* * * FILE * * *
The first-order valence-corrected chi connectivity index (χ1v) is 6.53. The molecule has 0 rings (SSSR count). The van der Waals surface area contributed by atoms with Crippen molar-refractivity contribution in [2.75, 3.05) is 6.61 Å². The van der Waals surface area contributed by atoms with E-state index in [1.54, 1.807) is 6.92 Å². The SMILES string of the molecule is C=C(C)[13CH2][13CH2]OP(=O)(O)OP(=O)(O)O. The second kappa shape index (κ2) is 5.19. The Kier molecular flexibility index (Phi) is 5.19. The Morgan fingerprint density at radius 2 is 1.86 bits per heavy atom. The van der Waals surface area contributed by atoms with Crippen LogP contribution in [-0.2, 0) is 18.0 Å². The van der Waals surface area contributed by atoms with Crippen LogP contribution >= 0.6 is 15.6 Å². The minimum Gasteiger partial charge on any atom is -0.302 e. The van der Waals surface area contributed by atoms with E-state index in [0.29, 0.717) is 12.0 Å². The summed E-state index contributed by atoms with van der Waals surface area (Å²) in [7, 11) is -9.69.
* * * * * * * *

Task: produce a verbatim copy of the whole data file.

The first-order valence-corrected chi connectivity index (χ1v) is 6.53. The molecule has 0 rings (SSSR count). The van der Waals surface area contributed by atoms with Crippen molar-refractivity contribution in [2.75, 3.05) is 6.61 Å². The van der Waals surface area contributed by atoms with E-state index in [1.54, 1.807) is 6.92 Å². The SMILES string of the molecule is C=C(C)[13CH2][13CH2]OP(=O)(O)OP(=O)(O)O. The second kappa shape index (κ2) is 5.19. The Kier molecular flexibility index (Phi) is 5.19. The Morgan fingerprint density at radius 2 is 1.86 bits per heavy atom. The van der Waals surface area contributed by atoms with Crippen LogP contribution in [-0.2, 0) is 18.0 Å². The van der Waals surface area contributed by atoms with Crippen LogP contribution >= 0.6 is 15.6 Å². The minimum Gasteiger partial charge on any atom is -0.302 e. The van der Waals surface area contributed by atoms with E-state index in [0.29, 0.717) is 12.0 Å². The summed E-state index contributed by atoms with van der Waals surface area (Å²) in [7, 11) is -9.69.